The two headsets not focusing on room-scale — at the moment — are Samsung’s Gear VR and Google’s upcoming Daydream HMD. Both devices are untethered. Then again, as for the Gear VR, startups as Interactive Lab or IndoTraq identified the gap and are providing a tool so you can physically walk around a virtual environment, mapped into a Samsung Gear VR headset.

Room-scale content
Hence, the HTC Vive is currently the only headset available to consumers supporting room-scale. Other headsets are clearly moving towards it. But what about the content? Building a game or designing a story featuring room-scale VR is different from one where the user is expected to be seated or stand still.

Here is a personal selection of unique experiences, in cinematic VR or gaming, that have built in room-scale in a remarkable way:

Cinematic VR

La Peri is one of the most powerful stories I experienced at the HTC Vive booth at VRLA. A user’s interaction with the Vive hand controllers is a key element of the story. You are transported into another world where you must try to capture the pieces of the Prince’s heart to ensure your own immortality. Your guide throughout the experience is a mocap (motion capture) animated dancer, levering the story of La Peri with utmost elegance and sensuality. La Peri is produced by a French VR studio InnerspaceVR, directed by Balthazar Auxietre. The classical music and ballet is composed by Paul Dukas (also composed music for Disney’s Fantasia), the voiceover is done by John-Rhys Davies (actor in The Lord of the Rings, Indiana Jones).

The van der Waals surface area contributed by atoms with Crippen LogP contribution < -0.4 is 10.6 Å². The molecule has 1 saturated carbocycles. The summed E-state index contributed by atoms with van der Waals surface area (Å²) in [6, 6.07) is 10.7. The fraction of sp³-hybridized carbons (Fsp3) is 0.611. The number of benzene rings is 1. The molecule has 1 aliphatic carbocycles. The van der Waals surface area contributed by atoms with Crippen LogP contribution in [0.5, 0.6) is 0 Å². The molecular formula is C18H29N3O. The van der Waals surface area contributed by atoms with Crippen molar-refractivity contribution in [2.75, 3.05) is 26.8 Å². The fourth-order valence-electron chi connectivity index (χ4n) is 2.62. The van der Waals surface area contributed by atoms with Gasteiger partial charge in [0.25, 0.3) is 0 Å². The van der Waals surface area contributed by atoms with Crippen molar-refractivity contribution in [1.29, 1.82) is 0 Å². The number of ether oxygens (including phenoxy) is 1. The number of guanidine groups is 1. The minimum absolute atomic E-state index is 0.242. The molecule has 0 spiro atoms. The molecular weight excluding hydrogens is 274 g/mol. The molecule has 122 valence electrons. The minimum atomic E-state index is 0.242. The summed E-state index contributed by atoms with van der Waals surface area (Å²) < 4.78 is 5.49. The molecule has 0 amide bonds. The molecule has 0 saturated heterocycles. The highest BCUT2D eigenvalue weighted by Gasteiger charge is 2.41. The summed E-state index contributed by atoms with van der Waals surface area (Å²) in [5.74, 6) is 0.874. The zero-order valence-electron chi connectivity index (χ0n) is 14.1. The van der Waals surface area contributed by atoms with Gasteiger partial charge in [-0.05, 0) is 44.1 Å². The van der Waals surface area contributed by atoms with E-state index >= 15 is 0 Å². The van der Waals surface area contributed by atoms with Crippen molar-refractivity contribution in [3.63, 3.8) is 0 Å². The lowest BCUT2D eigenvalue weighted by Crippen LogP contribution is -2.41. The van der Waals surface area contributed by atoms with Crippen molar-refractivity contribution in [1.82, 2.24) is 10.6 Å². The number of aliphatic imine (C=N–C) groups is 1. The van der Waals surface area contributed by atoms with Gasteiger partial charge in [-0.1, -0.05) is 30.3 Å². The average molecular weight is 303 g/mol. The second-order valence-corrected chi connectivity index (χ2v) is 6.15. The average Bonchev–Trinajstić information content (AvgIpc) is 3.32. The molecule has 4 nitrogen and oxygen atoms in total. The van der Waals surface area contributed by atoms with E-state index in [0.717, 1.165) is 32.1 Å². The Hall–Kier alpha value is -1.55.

Space Pirate Trainer was one of the 12 games that hugely profited in awareness by being available in the SteamVR store with the launch of HTC Vive back in April. The 12 games were first presented at the SteamVR Developer Showcase in Seattle, at the end of January this year. Space Pirate Trainer is produced by Belgian based studio i-illusions. The game will show you how good you are at being a Space Pirate and/or train you in becoming a better one. It is basically a shooting game where you shoot and avoid being shot at by dodging slow timed bullets. The game makes full use of room-scale VR and tracked controllers. According to, Space Pirate Trainer has been downloaded 72,812 times at a 15 dollar price tag. (With 100,000 devices in the market, this number equals a huge 72% market penetration).

Another game worth mentioning is by Sweden based Neat Corporation: Budget Cuts, available for the HTC Vive. It uses a portal-like teleporting mechanic to move you through its virtual rooms.

I stopped at VRStudios’ booth at VRLA as I was watching unwired gamers enjoy Player Zero in full motion. People were queuing up to have a go as well.

Untethered gamers in full motion at VRLA Summer Expo 2016

VRStudios is a company offering a wireless-streamed system and a collection of capabilities that includes full motion and simultaneous multiple users in the same physical and virtual space. Player Zero is currently only available via VRCADE, VRStudios’ location-based VR unit.